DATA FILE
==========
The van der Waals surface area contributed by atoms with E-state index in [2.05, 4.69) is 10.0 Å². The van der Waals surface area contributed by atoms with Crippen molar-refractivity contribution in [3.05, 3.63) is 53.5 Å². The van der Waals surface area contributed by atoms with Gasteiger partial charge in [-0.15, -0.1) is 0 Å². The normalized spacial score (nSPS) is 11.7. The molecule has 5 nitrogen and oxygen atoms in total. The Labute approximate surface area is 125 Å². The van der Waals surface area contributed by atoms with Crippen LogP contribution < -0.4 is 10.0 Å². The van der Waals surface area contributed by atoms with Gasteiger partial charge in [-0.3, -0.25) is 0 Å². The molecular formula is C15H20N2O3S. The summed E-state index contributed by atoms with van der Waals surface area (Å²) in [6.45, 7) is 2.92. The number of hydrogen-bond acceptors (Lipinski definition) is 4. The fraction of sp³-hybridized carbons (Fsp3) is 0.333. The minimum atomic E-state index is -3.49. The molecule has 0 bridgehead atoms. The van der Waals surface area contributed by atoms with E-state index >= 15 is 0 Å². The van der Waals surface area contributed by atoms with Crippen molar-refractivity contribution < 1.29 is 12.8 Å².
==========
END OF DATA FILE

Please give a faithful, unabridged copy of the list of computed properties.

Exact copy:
The van der Waals surface area contributed by atoms with E-state index in [2.05, 4.69) is 10.0 Å². The van der Waals surface area contributed by atoms with Crippen molar-refractivity contribution in [3.05, 3.63) is 53.5 Å². The van der Waals surface area contributed by atoms with Gasteiger partial charge in [-0.15, -0.1) is 0 Å². The normalized spacial score (nSPS) is 11.7. The molecule has 5 nitrogen and oxygen atoms in total. The Labute approximate surface area is 125 Å². The van der Waals surface area contributed by atoms with Crippen LogP contribution < -0.4 is 10.0 Å². The van der Waals surface area contributed by atoms with Gasteiger partial charge in [-0.3, -0.25) is 0 Å². The molecular formula is C15H20N2O3S. The summed E-state index contributed by atoms with van der Waals surface area (Å²) in [6.45, 7) is 2.92. The number of hydrogen-bond acceptors (Lipinski definition) is 4. The fraction of sp³-hybridized carbons (Fsp3) is 0.333. The minimum atomic E-state index is -3.49. The molecule has 0 bridgehead atoms. The van der Waals surface area contributed by atoms with E-state index >= 15 is 0 Å². The van der Waals surface area contributed by atoms with Crippen molar-refractivity contribution < 1.29 is 12.8 Å².